Fayette schools kick out 255 illegal students since 2009

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Most popular schools for illegal out-of-county students: Fayette County and Sandy Creek high schools, Flat Rock Middle School, North Fayette and Burch elementary schools

The Fayette County School System has received criticism in recent years for not doing enough to catch and expel out-of-county students illegally attending classes here. What do the numbers say about that?

School system Director of Pupil Personnel Services Barbara Serapion answered that question at the Aug. 15 meeting of the Board of Education, reporting that 255 students had been withdrawn by the school system in just over two years due to residency requirements.

The more difficult issue for The Citizen was to obtain a school-by-school breakdown of those numbers.

Information subsequently supplied by the school system showed that over the past two years and so far this year there have been 114 elementary students withdrawn over residency issues, 51 middle school students, 80 high school students and 10 students enrolled in other academic areas.

While the school system does not, and often cannot, track the county of residence of the illegal students, it is clear that students attending Fayette schools illegally during the period were attending those schools in the areas of the county in closest proximity to Fulton and Clayton counties.

As for previous school years, there were 41 students withdrawn in 2004-2005, 98 in 2005-2006, 68 in 2006-2007, 176 in 2007-2008 and 136 in 2008-2009.

Obtaining the breakdown on the various schools for 2009-2011 proved to be more difficult than first anticipated. A request by The Citizen for that information was first met with the response that Serapion did not collect some of those details.

“The only numbers she has is what she presented at the board meeting since she didn’t take over residency until 2009,” school system spokesperson Melinda Berry-Dreisbach said of the totals for 2009-2011 reported on at the Aug. 15 board meeting.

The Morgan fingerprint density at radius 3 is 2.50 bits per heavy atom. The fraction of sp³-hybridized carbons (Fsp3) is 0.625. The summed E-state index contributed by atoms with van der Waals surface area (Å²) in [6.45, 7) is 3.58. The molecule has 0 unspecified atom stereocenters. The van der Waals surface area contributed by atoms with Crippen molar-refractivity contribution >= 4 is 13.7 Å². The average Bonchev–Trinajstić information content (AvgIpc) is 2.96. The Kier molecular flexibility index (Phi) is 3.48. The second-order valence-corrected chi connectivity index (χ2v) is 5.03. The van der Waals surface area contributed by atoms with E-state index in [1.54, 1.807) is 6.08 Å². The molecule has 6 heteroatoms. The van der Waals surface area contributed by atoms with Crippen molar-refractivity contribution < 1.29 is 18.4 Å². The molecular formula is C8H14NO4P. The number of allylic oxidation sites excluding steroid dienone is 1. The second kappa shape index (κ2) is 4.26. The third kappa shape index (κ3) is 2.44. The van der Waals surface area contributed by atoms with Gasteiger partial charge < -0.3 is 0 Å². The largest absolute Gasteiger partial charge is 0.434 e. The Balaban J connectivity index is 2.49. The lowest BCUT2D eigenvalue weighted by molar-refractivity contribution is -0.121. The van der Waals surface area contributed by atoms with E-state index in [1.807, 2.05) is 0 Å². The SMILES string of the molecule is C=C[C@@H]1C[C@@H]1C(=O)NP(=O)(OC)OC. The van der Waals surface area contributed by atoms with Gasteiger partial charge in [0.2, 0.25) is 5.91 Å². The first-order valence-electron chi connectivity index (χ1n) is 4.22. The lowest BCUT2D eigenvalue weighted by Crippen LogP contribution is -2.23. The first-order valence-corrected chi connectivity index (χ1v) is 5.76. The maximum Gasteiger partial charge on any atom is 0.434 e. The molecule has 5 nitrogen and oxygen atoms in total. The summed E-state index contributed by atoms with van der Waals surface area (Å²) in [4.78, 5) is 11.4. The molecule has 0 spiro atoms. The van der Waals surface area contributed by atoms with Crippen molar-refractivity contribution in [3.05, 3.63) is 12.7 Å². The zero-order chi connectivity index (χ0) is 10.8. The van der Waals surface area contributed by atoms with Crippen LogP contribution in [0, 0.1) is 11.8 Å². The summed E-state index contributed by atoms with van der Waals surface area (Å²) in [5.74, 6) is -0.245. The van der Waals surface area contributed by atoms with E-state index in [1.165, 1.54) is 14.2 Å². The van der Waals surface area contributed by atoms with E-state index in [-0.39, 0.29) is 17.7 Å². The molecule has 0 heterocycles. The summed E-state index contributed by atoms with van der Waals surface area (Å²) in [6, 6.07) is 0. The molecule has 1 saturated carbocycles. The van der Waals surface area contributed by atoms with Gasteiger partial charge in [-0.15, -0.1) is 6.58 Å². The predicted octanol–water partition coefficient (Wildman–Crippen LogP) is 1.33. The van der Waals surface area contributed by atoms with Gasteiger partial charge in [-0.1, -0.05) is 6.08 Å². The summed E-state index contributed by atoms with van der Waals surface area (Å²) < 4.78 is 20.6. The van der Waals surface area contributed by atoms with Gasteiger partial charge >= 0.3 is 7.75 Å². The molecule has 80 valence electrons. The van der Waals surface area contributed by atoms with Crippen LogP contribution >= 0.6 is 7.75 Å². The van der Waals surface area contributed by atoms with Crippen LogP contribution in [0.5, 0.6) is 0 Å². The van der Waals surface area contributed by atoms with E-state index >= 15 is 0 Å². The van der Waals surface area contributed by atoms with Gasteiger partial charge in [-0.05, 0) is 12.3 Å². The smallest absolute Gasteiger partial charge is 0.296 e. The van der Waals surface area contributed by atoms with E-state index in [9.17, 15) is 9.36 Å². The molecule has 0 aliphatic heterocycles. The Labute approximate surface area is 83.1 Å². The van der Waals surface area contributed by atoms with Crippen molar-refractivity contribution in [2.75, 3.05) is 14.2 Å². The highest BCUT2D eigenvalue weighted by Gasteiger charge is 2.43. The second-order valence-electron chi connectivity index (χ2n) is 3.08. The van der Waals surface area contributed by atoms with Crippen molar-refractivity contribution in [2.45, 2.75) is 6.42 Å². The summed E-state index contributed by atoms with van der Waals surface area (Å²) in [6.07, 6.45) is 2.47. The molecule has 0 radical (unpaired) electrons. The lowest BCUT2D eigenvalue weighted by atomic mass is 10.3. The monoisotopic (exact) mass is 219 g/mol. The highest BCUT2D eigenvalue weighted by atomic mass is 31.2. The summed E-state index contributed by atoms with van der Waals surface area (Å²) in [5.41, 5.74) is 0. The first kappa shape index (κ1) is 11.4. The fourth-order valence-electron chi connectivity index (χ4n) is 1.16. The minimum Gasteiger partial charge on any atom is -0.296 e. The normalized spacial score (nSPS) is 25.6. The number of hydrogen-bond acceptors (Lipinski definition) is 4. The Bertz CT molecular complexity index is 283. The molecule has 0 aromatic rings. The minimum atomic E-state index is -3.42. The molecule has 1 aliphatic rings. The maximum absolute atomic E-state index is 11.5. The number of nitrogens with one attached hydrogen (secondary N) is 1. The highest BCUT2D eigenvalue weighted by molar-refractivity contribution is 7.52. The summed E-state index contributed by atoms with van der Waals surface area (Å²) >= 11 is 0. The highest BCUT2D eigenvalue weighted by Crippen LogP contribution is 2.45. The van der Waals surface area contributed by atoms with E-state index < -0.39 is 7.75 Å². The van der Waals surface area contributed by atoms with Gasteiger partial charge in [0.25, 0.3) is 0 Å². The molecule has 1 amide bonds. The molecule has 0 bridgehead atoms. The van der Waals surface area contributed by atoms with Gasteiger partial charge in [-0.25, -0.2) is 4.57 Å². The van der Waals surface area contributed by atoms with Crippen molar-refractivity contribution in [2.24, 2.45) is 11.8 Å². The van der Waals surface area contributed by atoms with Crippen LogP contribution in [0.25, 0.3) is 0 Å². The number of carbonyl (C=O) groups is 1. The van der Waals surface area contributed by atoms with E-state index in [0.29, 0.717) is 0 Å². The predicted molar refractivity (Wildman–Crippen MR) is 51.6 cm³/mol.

A subsequent conversation with Superintendent Jeff Bearden on Aug. 29 after several email exchanges with Berry-Dreisbach cleared up the question. Bearden said he thought the delay in obtaining the information requested by The Citizen might have been due to a miscommunication between Serapion and Berry-Dreisbach.

Bearden said the breakdown by schools was not included in Serapion’s database, adding that he asked her secretary to go back and pull the information by hand.

Another request by The Citizen, that of the county of residence of students found to be illegally attending Fayette schools, is not tracked since it is often difficult to determine since a parent sometimes withdraws their child prior to the school system showing that the child is attending illegally, Bearden said.

“A lot of times that information (on the county of residence) comes from the child and we do the follow-up,” Bearden said.

That said, Bearden said the school system is concerned about out-of-county students attending Fayette schools. And Bearden did note that, “It was because of the perception that the system doesn’t care if out-of-county students attend that I had asked Barbara to give a report to the school board. I wanted to make a public report knowing that the media would be there. We’re very aggressive when we find out that a student is not here legally.”

Broadening the issue, Bearden was asked if he believed that Fayette residents and taxpayers have a right to know the full extent of the information on illegal residency.

“Residents have the right to know whatever they want to know and we have the obligation to provide that information if we can,” Bearden responded.